#3’s teacher is a master teacher. She is disciplined, incredibly hard working, doesn’t waste a single second of instructional time in the classroom, and very skilled….however, she is human. She has not been trained in how to teach children with dyslexia. She has not been trained in the Sonday System or any Orton-Gillingham method and has not been trained in how to teach children with dyslexia. So much of teaching a learning disabled child is about the pacing and the understanding of how frequent you need to go backwards and review. These children learn at a very different pace and with very different instructional methods than other children….THAT IS WHY THEY STRUGGLE IN THE CLASSROOM. A classroom teacher should not be expected to do everything twice, once for 90% of her classroom and another time for the other 10%. Sometimes this is appropriate, but this should not be the final solution.
BTW, she has about 25 kids in her classroom, many of them with their own set of special needs: behavior, social, academic, highly gifted, poverty, struggles at home, etc. She is supposed to figure out how to use an entirely different curriculum, find the time to do intense intervention (at LEAST 3 hours a week) AND teach the rest of the class all on her own? Again, she’s excellent, but not a miracle worker. This is not fair to her. This is not fair to the classroom. This is not fair to #3. So much of what happens in the classroom for reading and writing does not apply to him, but he will be forced to sit there and watch his classmates understand and catch on to what is happening why he is continually learning “this does not apply to me” because the way reading is taught in the classroom is wrong for how his brain is wired. Confusion sets in when a child is asked to do the classroom reading curriculum, guided reading and also a specialized curriculum. That is 3 different approaches to tackle something that is already incredibly difficult…..when only one will work…..the other two only create anxiety and failure.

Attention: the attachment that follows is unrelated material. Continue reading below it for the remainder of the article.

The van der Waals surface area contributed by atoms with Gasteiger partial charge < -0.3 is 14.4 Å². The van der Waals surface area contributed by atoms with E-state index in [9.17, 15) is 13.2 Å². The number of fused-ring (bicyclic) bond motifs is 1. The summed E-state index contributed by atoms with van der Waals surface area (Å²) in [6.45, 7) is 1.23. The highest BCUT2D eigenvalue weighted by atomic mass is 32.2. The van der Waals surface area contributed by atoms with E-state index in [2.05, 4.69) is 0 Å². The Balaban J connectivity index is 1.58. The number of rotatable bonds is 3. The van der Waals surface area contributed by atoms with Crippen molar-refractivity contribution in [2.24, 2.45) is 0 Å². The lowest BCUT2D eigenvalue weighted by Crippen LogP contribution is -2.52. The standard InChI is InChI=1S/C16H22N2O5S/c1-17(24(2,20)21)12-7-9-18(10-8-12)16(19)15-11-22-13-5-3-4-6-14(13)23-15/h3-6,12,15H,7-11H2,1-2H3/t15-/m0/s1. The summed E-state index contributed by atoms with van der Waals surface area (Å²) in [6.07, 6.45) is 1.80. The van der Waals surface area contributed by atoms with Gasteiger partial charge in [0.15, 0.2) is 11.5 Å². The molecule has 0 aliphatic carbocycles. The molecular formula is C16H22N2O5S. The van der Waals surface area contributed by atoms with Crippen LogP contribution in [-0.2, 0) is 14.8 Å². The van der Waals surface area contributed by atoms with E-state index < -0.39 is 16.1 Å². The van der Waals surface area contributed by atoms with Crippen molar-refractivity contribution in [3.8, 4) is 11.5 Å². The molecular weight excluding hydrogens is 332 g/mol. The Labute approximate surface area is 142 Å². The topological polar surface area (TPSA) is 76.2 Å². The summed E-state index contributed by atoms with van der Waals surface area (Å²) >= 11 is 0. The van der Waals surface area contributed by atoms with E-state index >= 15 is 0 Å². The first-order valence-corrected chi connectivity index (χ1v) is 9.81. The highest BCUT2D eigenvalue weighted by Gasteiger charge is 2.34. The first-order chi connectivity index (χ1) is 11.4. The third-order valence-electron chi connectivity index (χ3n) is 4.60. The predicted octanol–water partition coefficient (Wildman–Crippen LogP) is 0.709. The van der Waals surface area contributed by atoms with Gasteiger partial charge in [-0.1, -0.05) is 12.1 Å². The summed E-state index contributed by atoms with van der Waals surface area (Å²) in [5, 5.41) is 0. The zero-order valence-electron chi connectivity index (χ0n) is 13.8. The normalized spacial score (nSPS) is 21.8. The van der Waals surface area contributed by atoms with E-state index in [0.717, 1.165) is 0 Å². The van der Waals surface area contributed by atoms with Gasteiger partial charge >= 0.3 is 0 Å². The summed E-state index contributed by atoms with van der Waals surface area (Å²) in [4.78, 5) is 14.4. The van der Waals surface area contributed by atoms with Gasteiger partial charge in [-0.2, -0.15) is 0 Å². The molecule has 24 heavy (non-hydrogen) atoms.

But, no help outside of the classroom will be given because he hasn’t failed enough yet. And I have yet to get an answer to my original question, has anyone in the school been trained in how to teach children with dyslexia?
I have hit the wall….in this case it’s the wall of crazy policies and bureaucracy in the district. No help until your child is a puddle of tears on a daily basis, is so far behind his peers there is virtually no hope of getting caught up, and you and your child are both filled with hate and rage towards school. Lovely.
Time to put one foot in front of the other. Remember my form. Breath. Don’t freak out. Believe in myself.
I have trained hard for this. I’ve been down this road before. I know what needs to happen. I have a good playlist. I have friends and family along the road yelling encouragement, taking extra baggage, and handing me nourishment. I have grit, determination….and let’s not underestimate my well-placed stubbornness.
I can’t see the finish line, but I know it’s there, and I will work with everything I’ve got to get there. On the other side of the wall will be a child who believes in his academic capabilities and is given the chance to succeed.